Does knowing the relative burden of neurofibrillary tangles help predict the rate of progression in Alzheimer’s disease?
Using extensive statistical modeling of data from a large national data set of autopsy patients with confirmed Alzheimer disease, we determined relative rates of change on various neuropsychological tests for groups of individuals with various extents of neurofibrillary tangles and showed that knowledge of tangle burden improves the chance of predicting rate of progression during a 2- to 3-year period.
Knowledge of tangle burden, such as might be available from tau positron-emission tomographic scans in patients, may improve clinical trial design by decreasing heterogeneity and potentially improve counseling of patients regarding disease progression.
The heterogeneity of rate of clinical progression among patients with Alzheimer disease leads to difficulty in providing clinical counseling and diminishes the power of clinical trials using disease-modifying agents.
To gain a better understanding of the factors that affect the natural history of progression in Alzheimer disease for the purpose of improving both clinical care and clinical trial design.
Design, Setting, and Participants
A longitudinal cohort study of aging from 2005 to 2014 in the National Alzheimer Coordinating Center. Clinical evaluation of the participants was conducted in 31 National Institute on Aging’s Alzheimer Disease Centers. Nine hundred eighty-four participants in the National Alzheimer Coordinating Center cohort study who died and underwent autopsy and met inclusion and exclusion criteria.
Main Outcomes and Measures
We sought to model the possibility that knowledge of neurofibrillary tangle burden in the presence of moderate or frequent plaques would add to the ability to predict clinical rate of progression during the ensuing 2 to 3 years. We examined the National Alzheimer Coordinating Center autopsy data to evaluate the effect of different neurofibrillary tangle stages on the rates of progression on several standard clinical instruments: the Clinical Dementia Rating Scale sum of boxes, a verbal memory test (logical memory), and a controlled oral word association task (vegetable naming), implementing a reverse-time longitudinal modeling approach in conjunction with latent class estimation to adjust for unmeasured sources of heterogeneity.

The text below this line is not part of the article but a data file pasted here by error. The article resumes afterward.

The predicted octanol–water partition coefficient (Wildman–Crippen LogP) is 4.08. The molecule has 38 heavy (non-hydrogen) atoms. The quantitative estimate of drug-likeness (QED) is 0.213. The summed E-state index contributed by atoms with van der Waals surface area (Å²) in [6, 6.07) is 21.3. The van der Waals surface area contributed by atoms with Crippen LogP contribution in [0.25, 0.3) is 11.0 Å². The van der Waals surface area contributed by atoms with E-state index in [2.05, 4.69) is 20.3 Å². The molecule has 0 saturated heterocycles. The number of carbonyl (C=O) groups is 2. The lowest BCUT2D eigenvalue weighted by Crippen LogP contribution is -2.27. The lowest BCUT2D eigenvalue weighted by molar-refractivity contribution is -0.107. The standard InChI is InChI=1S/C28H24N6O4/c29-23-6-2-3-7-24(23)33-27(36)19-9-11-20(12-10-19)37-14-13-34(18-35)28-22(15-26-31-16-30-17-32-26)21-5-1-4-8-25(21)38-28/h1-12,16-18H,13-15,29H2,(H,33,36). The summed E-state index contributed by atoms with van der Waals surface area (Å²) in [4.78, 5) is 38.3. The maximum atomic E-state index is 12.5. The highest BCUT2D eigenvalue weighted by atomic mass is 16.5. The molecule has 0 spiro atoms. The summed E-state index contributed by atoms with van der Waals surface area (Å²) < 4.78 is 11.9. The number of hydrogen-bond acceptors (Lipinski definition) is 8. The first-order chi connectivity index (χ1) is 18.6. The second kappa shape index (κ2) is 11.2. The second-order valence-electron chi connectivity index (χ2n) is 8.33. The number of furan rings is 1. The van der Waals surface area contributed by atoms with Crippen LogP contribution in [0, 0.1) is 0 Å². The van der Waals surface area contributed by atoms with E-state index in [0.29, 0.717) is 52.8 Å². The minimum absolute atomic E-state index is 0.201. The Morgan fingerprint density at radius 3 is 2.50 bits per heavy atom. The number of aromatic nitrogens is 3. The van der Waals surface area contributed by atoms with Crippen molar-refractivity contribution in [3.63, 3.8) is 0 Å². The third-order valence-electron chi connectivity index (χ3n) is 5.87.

Several correlations between clinical variables and neurocognitive performance suggest a basis for heterogeneity: Higher education level was associated with lower Clinical Dementia Rating Scale sum of boxes (β = −0.19; P < .001), and frequent vs moderate neuritic plaques were associated with higher Clinical Dementia Rating Scale sum of boxes (β = 1.64; P < .001) and lower logical memory score (β = −1.07; P = .005). The rate of change of the clinical and cognitive scores varied depending on Braak stage, when adjusting for plaques, age of death, sex, education, and APOE genotype. For example, comparing high vs low Braak stage with other variables fixed, the logical memory score decreased a substantial 0.38 additional units per year (95% CI, −0.70 to −0.06; P = .02). Using these data, we estimate that a 300-participant clinical trial with end point of a 20% improvement in slope in rate of change of Clinical Dementia Rating Scale sum of boxes has 89% power when all participants in the trial are from the high Braak stage, compared with 29% power if Braak stage had not used for eligibility.
Conclusions and Relevance
We found that knowledge of neurofibrillary tangle stage, modeled as the sort of information that could be available from tau positron-emission tomography scans and its use to determine eligibility to a trial, could dramatically improve the power of clinical trials and equivalently reduce the required sample sizes of clinical trials.
Jing Qian, Bradley T. Hyman, Rebecca A. Betensky. Neurofibrillary Tangle Stage and the Rate of Progression of Alzheimer SymptomsModeling Using an Autopsy Cohort and Application to Clinical Trial Design. JAMA Neurol. 2017;74(5):540–548. doi:10.1001/jamaneurol.2016.5953